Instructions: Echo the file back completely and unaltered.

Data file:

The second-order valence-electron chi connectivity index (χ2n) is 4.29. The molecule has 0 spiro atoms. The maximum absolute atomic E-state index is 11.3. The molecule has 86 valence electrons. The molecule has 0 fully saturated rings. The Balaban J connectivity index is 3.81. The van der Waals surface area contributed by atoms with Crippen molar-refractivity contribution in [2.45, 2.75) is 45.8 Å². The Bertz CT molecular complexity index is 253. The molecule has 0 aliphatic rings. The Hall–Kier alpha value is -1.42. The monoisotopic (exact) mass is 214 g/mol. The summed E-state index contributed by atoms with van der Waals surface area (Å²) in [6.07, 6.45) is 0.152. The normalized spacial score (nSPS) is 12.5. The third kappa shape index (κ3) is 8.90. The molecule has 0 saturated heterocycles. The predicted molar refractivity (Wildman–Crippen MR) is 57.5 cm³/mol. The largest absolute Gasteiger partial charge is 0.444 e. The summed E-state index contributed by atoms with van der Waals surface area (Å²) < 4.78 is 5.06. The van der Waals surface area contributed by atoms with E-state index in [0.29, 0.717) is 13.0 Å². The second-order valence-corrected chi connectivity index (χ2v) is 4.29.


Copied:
The second-order valence-electron chi connectivity index (χ2n) is 4.29. The molecule has 0 spiro atoms. The maximum absolute atomic E-state index is 11.3. The molecule has 86 valence electrons. The molecule has 0 fully saturated rings. The Balaban J connectivity index is 3.81. The van der Waals surface area contributed by atoms with Crippen molar-refractivity contribution in [2.45, 2.75) is 45.8 Å². The Bertz CT molecular complexity index is 253. The molecule has 0 aliphatic rings. The Hall–Kier alpha value is -1.42. The monoisotopic (exact) mass is 214 g/mol. The summed E-state index contributed by atoms with van der Waals surface area (Å²) in [6.07, 6.45) is 0.152. The normalized spacial score (nSPS) is 12.5. The third kappa shape index (κ3) is 8.90. The molecule has 0 saturated heterocycles. The predicted molar refractivity (Wildman–Crippen MR) is 57.5 cm³/mol. The largest absolute Gasteiger partial charge is 0.444 e. The summed E-state index contributed by atoms with van der Waals surface area (Å²) < 4.78 is 5.06. The van der Waals surface area contributed by atoms with E-state index in [0.29, 0.717) is 13.0 Å². The second-order valence-corrected chi connectivity index (χ2v) is 4.29.